Light a Candle
Q. Maharaj Ji, sometimes in meditation ideas come, and I leave meditation to write them down. Is that wrong? That seems to be the most wonderful time for inspiration.
A. Well, either you can attend to meditation or you can attend to your problems and inspiration. You can’t have both. It’s because at the time of meditation, the mind is a little concentrated. So we can get a lot of inspiration, and we can think very clearly. The more the mind is concentrated, the more clearly you can think and solve a problem or analyze that issue.… You see, actually we waste too much of our time thinking about all these things at the time of meditation. We should attend to meditation. Meditation is nothing but seeking the solution to all these problems which are tying us down to this creation. Meditation helps us to detach from all the problems of this creation. That is a positive approach, rather than trying to find every little answer to every little problem. If you sit for a couple of hours, and for one and a half hours you are just talking to yourself, then the mind won’t become still. It rushes out with all the questions, all the worries, all the problems. Leave those to the Lord to deal with. Just attend to meditation. Because your thinking is not going to solve any problem at all – it will rather complicate it. If you brush the problems aside and attend to meditation, solutions automatically will be there.
Q. When we’re doing meditation and our mind wants to run out, should we reprimand it as we would a naughty child, or should we feel like we’re in battle?
A. Just try to bring it back to the eye centre. What is the sense of reprimanding it? Your mind will run out again. You will accuse the mind, the mind will accuse you – either way, you are projecting. Then you start talking to yourself. The mind projects in so many ways – it becomes the accused, it becomes the complainant. So bring it back into the simran, bring it back, bring it back.
Q. If during meditation a negative thought keeps coming up, should we use energy to suppress it? Or should we let it run through and just try to get back to meditation?
A. No, suppressing it is not the way to keep it out – it will just come back more vigorously. Keep out the thought by putting your mind in a positive direction. Keep your mind in simran. There is only one mind. If it is busy in simran, if it is absolutely absorbed in simran, other thoughts automatically will go. They’ll vanish, they’ll fade out. If, without doing simran, you try to eliminate them by thinking, “I’m not going to think; I’m not going to think,” you can never succeed. Put your mind in a positive direction; think about something positive. That is simran. When your mind is absorbed in that, other thoughts will automatically vanish. There’s no other way to keep them out.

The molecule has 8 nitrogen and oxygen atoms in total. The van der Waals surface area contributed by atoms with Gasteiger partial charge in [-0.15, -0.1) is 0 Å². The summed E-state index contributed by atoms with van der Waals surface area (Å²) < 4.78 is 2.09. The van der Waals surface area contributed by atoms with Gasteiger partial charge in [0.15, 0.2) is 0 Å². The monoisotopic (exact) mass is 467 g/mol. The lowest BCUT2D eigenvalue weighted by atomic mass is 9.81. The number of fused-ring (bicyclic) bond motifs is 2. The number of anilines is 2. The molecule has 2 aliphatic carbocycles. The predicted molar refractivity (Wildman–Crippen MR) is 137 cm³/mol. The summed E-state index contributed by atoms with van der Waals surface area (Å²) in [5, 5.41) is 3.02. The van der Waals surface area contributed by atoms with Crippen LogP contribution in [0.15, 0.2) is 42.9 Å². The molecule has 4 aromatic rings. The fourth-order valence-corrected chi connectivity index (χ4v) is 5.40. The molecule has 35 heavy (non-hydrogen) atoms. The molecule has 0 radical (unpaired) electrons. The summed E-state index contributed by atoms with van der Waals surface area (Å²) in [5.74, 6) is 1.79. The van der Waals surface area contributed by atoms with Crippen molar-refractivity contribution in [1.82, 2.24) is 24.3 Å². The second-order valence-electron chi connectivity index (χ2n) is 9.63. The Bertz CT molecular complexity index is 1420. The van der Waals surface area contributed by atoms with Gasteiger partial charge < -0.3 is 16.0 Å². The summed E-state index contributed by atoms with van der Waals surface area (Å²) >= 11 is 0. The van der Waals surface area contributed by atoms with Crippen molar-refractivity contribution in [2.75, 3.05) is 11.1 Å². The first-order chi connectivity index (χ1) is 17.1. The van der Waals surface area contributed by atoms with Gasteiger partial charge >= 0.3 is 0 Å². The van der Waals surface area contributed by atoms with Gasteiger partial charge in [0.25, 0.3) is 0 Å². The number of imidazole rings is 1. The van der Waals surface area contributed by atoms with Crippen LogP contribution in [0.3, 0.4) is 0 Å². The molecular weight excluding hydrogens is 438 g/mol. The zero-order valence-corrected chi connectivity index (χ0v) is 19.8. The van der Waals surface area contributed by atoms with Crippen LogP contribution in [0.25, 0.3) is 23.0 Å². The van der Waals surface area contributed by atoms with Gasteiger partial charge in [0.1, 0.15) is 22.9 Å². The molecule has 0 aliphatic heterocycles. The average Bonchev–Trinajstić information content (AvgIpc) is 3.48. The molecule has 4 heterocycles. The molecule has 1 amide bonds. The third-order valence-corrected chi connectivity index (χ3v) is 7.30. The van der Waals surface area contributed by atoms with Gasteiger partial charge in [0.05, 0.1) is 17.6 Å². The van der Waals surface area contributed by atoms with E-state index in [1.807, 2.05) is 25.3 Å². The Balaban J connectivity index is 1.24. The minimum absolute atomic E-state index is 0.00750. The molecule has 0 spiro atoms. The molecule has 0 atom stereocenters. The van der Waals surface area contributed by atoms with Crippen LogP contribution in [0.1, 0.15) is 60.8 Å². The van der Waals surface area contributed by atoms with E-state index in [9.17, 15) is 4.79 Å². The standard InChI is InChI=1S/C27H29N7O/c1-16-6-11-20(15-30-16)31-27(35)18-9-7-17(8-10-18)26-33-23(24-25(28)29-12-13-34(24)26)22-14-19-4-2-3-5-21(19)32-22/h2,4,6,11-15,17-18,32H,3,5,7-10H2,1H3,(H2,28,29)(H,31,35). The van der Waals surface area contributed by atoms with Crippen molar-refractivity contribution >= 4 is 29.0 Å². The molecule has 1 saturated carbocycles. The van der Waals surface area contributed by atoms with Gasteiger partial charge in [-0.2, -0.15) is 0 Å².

Q. Master, when we have a strong thought about a situation, is there any way to eradicate that or to lessen its effect?
A. I can tell you a positive thing. Instead of worrying about eliminating that thought, attach yourself to the sound within and you will automatically rise above the thought. It’s very difficult to eliminate thoughts one by one. It’s impossible. But when we attach ourselvesto the Shabd and Nam within, all these thoughts are automatically eliminated. Instead of cursing the darkness, we should light a candle.
Q. I have two related questions about simran. How does mechanical simran get turned into simran with love and devotion? And does it help to try to repeat the words with love and devotion if you’re not feeling it?
A. Brother, first we have to start mechanically. Attending to simran with love and devotion means love and devotion for the Master. And his instruction is to attend to your simran. We try to do what pleases our beloved, and we try to abstain from what doesn’t please our beloved. Wherever there is love, there’s also a fear of offending. It’s not fear, it’s a fear of offending. That’s a part of love. We love them so much that we can’t afford to offend them. That is also an expression of love. So if you love the Master, you want to please him and you would not do anything which displeases him. He’s pleased with our meditation. So we attend to our meditation with love, we don’t abstain from our meditation. We don’t turn our back to meditation because that may displease him. And we can’t afford to displease him because we love him. So this meditation creates love. It strengthens love. Love grows by meditation and grows to the extent that we become one with the Father.
Spiritual Perspectives, Vol. II